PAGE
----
Reflections: Essays, Aphorisms, Autobiographical Writing
A companion volume to Illuminations, the first collection of Walter Benjamin's writings, Reflections presents a further sampling of his wide-ranging work. Here Benjamin evolves a theory of language as the medium of all creation, discusses theater and surrealism, reminisces about Berlin in the 1920s, recalls conversations with Bertolt Brecht, and provides travelogues of various cities, including Moscow under Stalin. He moves seamlessly from literary criticism to autobiography to philosophical-theological speculations, cementing his reputation as one of the greatest and most versatile writers of the twentieth century. Also included is a new preface by Leon Wieseltier that explores Benjamin's continued relevance for our times.
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But this nature of Stifter's and his moral universe are transparent enough to
escape any confusion with Kant , and to be still recognizable in their core as
creation . This insolently secularized thunder and lightning , storms , surf , and ...
Music as the preserver of the moral order ? Music as the police of a world of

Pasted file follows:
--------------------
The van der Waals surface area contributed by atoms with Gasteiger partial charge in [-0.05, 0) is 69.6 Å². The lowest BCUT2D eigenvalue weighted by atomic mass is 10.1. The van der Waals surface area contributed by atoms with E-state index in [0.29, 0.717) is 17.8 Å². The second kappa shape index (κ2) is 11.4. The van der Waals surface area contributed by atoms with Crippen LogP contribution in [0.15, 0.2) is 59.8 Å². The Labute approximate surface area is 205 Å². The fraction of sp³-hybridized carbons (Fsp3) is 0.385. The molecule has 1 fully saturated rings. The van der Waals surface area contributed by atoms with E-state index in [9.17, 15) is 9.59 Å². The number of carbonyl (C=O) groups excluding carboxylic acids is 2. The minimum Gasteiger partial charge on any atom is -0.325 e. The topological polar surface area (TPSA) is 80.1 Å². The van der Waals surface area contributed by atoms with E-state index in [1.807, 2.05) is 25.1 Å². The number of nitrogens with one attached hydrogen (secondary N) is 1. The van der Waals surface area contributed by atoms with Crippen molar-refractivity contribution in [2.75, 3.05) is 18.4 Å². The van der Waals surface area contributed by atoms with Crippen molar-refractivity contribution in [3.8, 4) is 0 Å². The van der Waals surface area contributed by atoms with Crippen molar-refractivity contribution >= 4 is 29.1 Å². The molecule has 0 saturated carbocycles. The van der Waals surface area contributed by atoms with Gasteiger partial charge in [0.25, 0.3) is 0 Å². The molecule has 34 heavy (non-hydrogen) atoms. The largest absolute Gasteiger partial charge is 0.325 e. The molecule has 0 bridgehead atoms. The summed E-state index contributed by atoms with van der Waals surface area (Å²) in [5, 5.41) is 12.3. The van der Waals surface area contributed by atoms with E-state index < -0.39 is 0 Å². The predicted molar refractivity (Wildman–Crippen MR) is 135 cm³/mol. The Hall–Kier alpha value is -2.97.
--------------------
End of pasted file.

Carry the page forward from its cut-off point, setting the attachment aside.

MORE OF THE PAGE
pleasure ? Yes , that is the splendor that falls on the old Paris ballrooms , on the
Grande Chaumière , the Closerie des Lilas in his performance of La Vie
There is no question of the " moral world order ” being restored ; instead , the
moral hero , still dumb , not yet of ageas such he is called a hero — wishes to
raise himself by shaking that tormented world . The paradox of the birth of genius
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We can remark in passing that there is no better starting point for thought than laughter. In particular, thought usually has a better chance when one is shaken by laughter than when one’s mind is ... Vollständige Rezension lesen
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